Bedfordshire’s county town is a leafy settlement on the River Great Ouse.
That waterway and its Victorian Embankment, gardens and Suspension Bridge all bring sophistication to the town centre.
For culture and aviation history, the Higgins Art Gallery & Museum and the Shuttleworth Collection are two top-notch museums in their fields.
Bedford has had a history of Christian radicals, and John Bunyan, the Puritan and author of the Pilgrim’s Progress, was born here in the 17th century, later founding his church in the town centre.
Post-war immigration gave Bedford a large Italian community, to the point where almost a third of the town had Italian heritage according to the last census.
Let’s explore the best things to do in Bedford:
1. Higgins Art Gallery & Museum
In the early 2010s Bedford’s highly-regarded town museum and art gallery was given a multimillion-pound update, joining three formerly separate buildings together.
The museum was founded in 1949 by the local brewer, Cecil Higgins, presenting his collections of glass, ceramics and other applied arts to the public.
Design is still at the heart of the museum, with nationally recognised collections for the Victorian Gothic Revival designer William Burges, and the 20th-century artist and designer Edward Bawden.
There’s 500 years-worth of design to admire, including Irish cut glass, Meissen and Nymphenburg porcelain, enamels, furniture, metalwork and dresses.
You can also take a look around Higgins’ house, replete with valuable decorative arts, and take in artefacts recording the history of Bedford and the wider county.
2. John Bunyan Museum
Born in Harrowden, just south of Bedford, John Bunyan (1628-1688) was a author and Puritan preacher most famous for writing the Pilgrim’s Progress, published in 1678. This is one of the best-known Christian allegories and is claimed to be the first novel written in the English language.
Bunyan’s career took off in the Puritan Interregnum, but was persecuted as a non-conformist after the Restoration, and spent 12 years in prison.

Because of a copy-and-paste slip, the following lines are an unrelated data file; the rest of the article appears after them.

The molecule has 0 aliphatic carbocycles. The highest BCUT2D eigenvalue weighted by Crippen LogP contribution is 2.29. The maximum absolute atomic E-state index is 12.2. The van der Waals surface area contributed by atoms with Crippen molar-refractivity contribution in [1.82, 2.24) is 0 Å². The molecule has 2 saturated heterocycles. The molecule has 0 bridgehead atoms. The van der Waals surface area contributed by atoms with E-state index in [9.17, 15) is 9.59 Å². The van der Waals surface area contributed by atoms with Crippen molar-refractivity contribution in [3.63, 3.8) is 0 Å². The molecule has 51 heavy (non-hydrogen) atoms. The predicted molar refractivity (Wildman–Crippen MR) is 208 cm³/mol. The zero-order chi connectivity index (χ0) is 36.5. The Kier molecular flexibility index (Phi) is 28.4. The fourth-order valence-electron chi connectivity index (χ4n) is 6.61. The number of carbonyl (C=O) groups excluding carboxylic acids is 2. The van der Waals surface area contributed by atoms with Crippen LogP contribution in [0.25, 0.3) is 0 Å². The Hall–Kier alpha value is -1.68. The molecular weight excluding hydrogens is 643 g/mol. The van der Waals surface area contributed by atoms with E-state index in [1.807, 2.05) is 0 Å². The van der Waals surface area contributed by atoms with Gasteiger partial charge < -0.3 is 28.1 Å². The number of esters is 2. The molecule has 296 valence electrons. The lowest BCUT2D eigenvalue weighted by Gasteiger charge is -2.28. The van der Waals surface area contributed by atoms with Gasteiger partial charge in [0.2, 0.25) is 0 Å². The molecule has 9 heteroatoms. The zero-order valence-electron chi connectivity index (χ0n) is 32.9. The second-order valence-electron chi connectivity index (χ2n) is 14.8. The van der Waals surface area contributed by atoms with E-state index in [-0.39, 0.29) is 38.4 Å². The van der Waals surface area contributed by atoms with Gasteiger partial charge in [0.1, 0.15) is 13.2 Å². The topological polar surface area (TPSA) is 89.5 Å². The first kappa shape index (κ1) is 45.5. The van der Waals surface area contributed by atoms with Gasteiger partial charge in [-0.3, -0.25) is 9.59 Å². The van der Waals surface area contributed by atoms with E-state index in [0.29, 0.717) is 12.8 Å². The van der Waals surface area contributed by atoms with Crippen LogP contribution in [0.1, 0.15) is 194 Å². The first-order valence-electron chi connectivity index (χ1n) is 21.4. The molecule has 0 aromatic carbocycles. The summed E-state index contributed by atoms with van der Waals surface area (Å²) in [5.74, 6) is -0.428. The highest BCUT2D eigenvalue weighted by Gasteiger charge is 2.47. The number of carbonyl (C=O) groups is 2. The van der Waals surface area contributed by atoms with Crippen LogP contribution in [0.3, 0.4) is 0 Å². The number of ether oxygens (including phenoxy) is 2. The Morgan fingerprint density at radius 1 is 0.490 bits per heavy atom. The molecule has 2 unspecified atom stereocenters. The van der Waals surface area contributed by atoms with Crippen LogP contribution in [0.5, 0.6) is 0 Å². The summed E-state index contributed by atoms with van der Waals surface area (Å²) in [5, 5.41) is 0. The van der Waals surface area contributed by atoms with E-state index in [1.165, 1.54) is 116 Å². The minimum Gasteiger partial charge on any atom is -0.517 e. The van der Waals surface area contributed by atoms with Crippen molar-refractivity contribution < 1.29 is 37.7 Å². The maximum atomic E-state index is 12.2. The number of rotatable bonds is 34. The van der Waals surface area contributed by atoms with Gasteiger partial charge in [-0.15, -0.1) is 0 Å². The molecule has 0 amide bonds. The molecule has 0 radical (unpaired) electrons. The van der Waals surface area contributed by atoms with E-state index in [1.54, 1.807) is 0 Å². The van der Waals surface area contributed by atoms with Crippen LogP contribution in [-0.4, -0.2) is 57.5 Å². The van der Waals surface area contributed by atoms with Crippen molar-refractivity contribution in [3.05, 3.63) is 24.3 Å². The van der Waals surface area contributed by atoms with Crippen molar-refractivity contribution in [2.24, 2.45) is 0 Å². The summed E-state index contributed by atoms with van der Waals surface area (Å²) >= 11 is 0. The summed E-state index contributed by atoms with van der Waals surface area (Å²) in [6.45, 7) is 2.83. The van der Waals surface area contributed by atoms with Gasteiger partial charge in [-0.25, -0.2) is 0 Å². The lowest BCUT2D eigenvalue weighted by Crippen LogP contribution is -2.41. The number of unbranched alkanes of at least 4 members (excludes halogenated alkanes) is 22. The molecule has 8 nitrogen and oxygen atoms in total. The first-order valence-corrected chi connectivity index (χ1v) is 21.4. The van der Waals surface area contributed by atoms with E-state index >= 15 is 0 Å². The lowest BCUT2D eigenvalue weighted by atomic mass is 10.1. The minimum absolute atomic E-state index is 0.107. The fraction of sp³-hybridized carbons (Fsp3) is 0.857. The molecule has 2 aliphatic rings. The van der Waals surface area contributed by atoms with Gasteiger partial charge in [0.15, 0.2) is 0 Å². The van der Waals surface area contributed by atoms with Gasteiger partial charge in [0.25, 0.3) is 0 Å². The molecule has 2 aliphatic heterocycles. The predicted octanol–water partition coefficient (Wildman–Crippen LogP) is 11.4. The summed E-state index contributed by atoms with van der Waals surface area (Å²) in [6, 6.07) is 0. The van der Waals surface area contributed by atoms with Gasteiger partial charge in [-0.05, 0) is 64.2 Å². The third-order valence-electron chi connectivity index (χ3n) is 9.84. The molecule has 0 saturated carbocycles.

The John Bunyan Museum is within a compound on the site of a barn where Bunyan conducted services, next to the Bunyan Meeting Free Church from 1849. On show in the museum there’s a third edition of the Pilgrim’s Progress, Bunyan’s flute and iron violin, a stoneware jug from Bunyan’s prison days, as well as tableaux recreating 17th-century Bedford life.
3. Shuttleworth Collection
You can journey back to the dawn of aviation at this museum a few minutes away at the Old Warden Aerodrome.
The Shuttleworth Collection was begun in 1928 by the aviator Richard Ormonde Shuttleworth, who eventually lost his life in 1940 during an RAF training exercise.
There are five Edwardian (pre-First World War) aircraft in the collection, of which the oldest is the Blériot XI from 1909, six years after the Wright Brothers made their first flight.
Still with its original engine, this is the oldest working aeroplane in the world.
There’s also a First World War-era Briston F.2 Fighter, and the only air-worth de Havilland DH.88 Comet in the world.
There’s also a fleet of early cars and motorbikes, like a 1902 Baby Peugeot, an 1899 Benz International dogcart and a Crossley 15 from 1912. Weather-permitting, you can watch the Edwardian flying machines take to the skies at airshows from May to October.
4. Bedford Park
One of three parks with coveted Green Flag status, Bedford Park is the town’s largest urban park.
This expanse of lawns, formal gardens, mature trees and a cricket pitch was laid out in the 19th century as Bedford grew northwards.
The park has retained its Victorian design, including the original bandstand with copper-clad roof, and the mock-Tudor cricket pavilion.
The park is glorious in spring and summer as the daffodils, crocuses and wood anemones take turns to bloom.
There’s an ornamental lake, as well as facilities for football, basketball, tennis and swimming, at Bedford’s main public baths, Robinson Pool.
5. St Paul’s Church
Still the most commanding monument in Bedford, St Paul’s Church went up at the start of the 13th century, and has been altered many times over the last 800 years.
There has probably been a Christian place of worship at this place since the 8th century and the reign of the Anglo-Saxon King Offa of Mercia.
The BBC’s daily worship was broadcast from St Paul’s Church during the Second World War, along with the National Day of Prayer in 1941. John Bunyan preached at the church in 1656. In the 19th century almost all of the church’s architecture except for the nave was reconfigured, and a standout of the interior’s fittings are the rood screen by George Frederick Bodley and the altar by the Bromsgrove Guild of Applied Arts.
6. River Great Ouse Embankment
The riverside in Bedford has a distinguished character, and this has much to do with the balustraded embankment built by the Victorians when the river was widened.
In the town centre you can follow this path on the north bank, heading east, past the War Memorial garden, which was laid out after the First World War.
The way is lined with old gaslights and in summer swans and rowers will drift past.
The Bedford Rowing Club and Viking Kayak Club have produced several olympians , and organise events on the river during the summer.
Take in the Suspension Bridge (1888), and the Ouse Bridge (1808) not far upstream.
The modern Butterfly Bridge (1997) was designed by WilkinsonEyre, the firm behind the iconic Gateshead Millennium Bridge.
7. Russell Park
This tranquil park opened next to the Embankment a decade after the Suspension Bridge was completed, so you can continue your walk in unbroken, landscaped greenery.